GRAND RAPIDS, Mich. (WOOD) — Calvin University and other schools across the state signed on to a consortium in an effort to bring more higher education opportunities to prisons.

An event was held on Calvin’s campus Wednesday evening to promote programs between schools and the Michigan Department of Corrections. 

Twelve schools have joined the Michigan consortium. They will work with Calvin University to learn its best practices for higher education in prisons.

Through its Prison Initiative, Calvin University is leading other colleges and universities in Michigan that already have programs in prisons and also helping schools interested in bringing higher education to prisons.

“I would love to see a school offer a business major, perhaps another one computer skills — whatever the case — and that way, a potential student could choose,” said Todd Cioffi, Director of the Calvin Prison Initiative.

Cioffi said some of the incarcerated students outpace Calvin’s traditional students in GPA and in honors.

“I have one student who was told he was special ed in school, dropped out of school and taught himself how to read in prison … thought he would never go to college. He graduated a year ago with honors with a 3.6,” said Cioffi.

Educating incarcerated individuals depopulates prisons.

“Any higher education … the rate at which they recidivate, meaning goes back to prison, in 3-5 years drops 50%. If you get a B.A., it drops 8%. If you get a master’s degree, below 1%,” Cioffi said.

Positivity and education transform the individual.

“You see a lightbulb goes off on somebody’s face, particularly when they get it,” said Heidi Washington, Director of Michigan Department of Corrections. 

It also spreads into the prison environment. 

“When you can also benefit the prison culture by reducing incidents and creating a more calm environment, then that’s something we should all be supportive of as well,” said Washington.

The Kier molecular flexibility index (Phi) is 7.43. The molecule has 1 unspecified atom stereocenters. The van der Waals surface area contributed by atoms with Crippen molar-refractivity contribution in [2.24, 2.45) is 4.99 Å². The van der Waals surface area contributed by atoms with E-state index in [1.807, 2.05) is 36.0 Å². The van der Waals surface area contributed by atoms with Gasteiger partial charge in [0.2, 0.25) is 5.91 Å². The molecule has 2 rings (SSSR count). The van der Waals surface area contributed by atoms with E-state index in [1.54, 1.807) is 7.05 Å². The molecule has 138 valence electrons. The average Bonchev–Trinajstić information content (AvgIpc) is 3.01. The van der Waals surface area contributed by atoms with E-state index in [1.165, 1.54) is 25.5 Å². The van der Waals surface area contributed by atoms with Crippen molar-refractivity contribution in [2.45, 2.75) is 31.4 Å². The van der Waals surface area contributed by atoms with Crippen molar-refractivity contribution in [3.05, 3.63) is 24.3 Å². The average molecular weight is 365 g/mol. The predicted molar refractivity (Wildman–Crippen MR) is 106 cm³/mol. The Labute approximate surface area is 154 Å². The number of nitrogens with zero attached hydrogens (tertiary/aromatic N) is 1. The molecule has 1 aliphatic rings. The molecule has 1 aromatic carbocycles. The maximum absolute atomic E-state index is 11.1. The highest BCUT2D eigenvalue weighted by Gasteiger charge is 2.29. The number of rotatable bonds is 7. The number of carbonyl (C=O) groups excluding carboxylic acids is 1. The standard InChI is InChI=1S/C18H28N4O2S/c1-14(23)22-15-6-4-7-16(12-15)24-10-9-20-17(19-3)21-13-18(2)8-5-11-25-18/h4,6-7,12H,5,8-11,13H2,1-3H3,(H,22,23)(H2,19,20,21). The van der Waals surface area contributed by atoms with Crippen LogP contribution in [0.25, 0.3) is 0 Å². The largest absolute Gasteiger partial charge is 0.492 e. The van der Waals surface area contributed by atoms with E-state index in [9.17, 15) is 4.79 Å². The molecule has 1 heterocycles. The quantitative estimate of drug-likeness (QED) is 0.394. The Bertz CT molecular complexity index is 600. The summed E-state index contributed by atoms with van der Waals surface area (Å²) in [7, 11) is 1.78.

MDOC has been a partner since Calvin was a college. 

“At first, non-credit-bearing courses inside our Handlon Correctional Facility. That partnership has grown and developed over the years,” said Washington. 

Now the Higher Education in Prisons program is recognized around the country. 

“Michigan has been at the forefront of this movement, in particular the movement to encourage Congress to reauthorize Pell Grants and the availability of Pell Grants to be used for incarcerated learners,” said Washington. 

“I was very grateful to get a million dollars through the House Appropriations and the Senate approved it and the governor signed it,” said State Sen. Mark Huizenga, R-Walker.

At the conference, a consortium was signed, linking universities and colleges together to educate incarcerated individuals. It’s a first in Michigan. 

“The schools now will work together to use these Pell Grants for incarcerated students to the best of each school’s mission and vision. So this is really making history in Michigan,” said Cioffi. 

“The goal is if we have programs in every prison in Michigan, I think we can literally see our prison system transform from the inside out.”

Calvin University and MDOC also created the returning citizens mapping application, which allows people to find and use more than 3,000 services in all counties in Michigan.